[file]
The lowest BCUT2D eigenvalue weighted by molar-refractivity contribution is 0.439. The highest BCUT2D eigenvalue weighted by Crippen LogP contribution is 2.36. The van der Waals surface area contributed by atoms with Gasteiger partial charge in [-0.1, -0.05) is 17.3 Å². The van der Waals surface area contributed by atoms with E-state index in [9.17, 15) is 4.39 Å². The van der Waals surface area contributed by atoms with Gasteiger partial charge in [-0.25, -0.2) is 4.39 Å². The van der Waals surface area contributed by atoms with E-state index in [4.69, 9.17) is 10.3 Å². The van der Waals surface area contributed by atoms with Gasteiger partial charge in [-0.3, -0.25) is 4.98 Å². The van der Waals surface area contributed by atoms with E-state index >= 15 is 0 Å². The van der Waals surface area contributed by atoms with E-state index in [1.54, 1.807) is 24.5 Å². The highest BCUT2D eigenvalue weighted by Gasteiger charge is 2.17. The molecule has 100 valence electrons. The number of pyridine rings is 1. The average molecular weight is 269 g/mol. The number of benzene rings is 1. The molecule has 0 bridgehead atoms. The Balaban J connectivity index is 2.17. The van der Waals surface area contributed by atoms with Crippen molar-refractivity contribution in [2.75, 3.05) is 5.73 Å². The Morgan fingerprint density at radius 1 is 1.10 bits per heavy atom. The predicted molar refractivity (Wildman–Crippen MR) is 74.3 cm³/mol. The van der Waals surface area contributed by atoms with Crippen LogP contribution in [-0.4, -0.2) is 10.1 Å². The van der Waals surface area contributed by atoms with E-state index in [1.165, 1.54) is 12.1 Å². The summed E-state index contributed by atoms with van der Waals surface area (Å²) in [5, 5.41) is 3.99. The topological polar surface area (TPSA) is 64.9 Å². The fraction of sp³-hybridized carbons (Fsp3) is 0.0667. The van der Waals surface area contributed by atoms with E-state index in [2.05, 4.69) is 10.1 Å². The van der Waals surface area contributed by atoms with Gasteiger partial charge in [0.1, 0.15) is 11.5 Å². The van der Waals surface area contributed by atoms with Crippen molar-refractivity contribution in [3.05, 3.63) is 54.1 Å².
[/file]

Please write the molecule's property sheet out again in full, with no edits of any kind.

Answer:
The lowest BCUT2D eigenvalue weighted by molar-refractivity contribution is 0.439. The highest BCUT2D eigenvalue weighted by Crippen LogP contribution is 2.36. The van der Waals surface area contributed by atoms with Gasteiger partial charge in [-0.1, -0.05) is 17.3 Å². The van der Waals surface area contributed by atoms with E-state index in [9.17, 15) is 4.39 Å². The van der Waals surface area contributed by atoms with Gasteiger partial charge in [-0.25, -0.2) is 4.39 Å². The van der Waals surface area contributed by atoms with E-state index in [4.69, 9.17) is 10.3 Å². The van der Waals surface area contributed by atoms with Gasteiger partial charge in [-0.3, -0.25) is 4.98 Å². The van der Waals surface area contributed by atoms with E-state index >= 15 is 0 Å². The van der Waals surface area contributed by atoms with E-state index in [1.54, 1.807) is 24.5 Å². The highest BCUT2D eigenvalue weighted by Gasteiger charge is 2.17. The molecule has 100 valence electrons. The number of pyridine rings is 1. The average molecular weight is 269 g/mol. The number of benzene rings is 1. The molecule has 0 bridgehead atoms. The Balaban J connectivity index is 2.17. The van der Waals surface area contributed by atoms with Crippen molar-refractivity contribution in [2.75, 3.05) is 5.73 Å². The Morgan fingerprint density at radius 1 is 1.10 bits per heavy atom. The predicted molar refractivity (Wildman–Crippen MR) is 74.3 cm³/mol. The van der Waals surface area contributed by atoms with Crippen LogP contribution in [-0.4, -0.2) is 10.1 Å². The van der Waals surface area contributed by atoms with E-state index in [1.165, 1.54) is 12.1 Å². The summed E-state index contributed by atoms with van der Waals surface area (Å²) in [5, 5.41) is 3.99. The topological polar surface area (TPSA) is 64.9 Å². The fraction of sp³-hybridized carbons (Fsp3) is 0.0667. The van der Waals surface area contributed by atoms with E-state index in [2.05, 4.69) is 10.1 Å². The van der Waals surface area contributed by atoms with Gasteiger partial charge in [0.1, 0.15) is 11.5 Å². The van der Waals surface area contributed by atoms with Crippen molar-refractivity contribution in [3.05, 3.63) is 54.1 Å².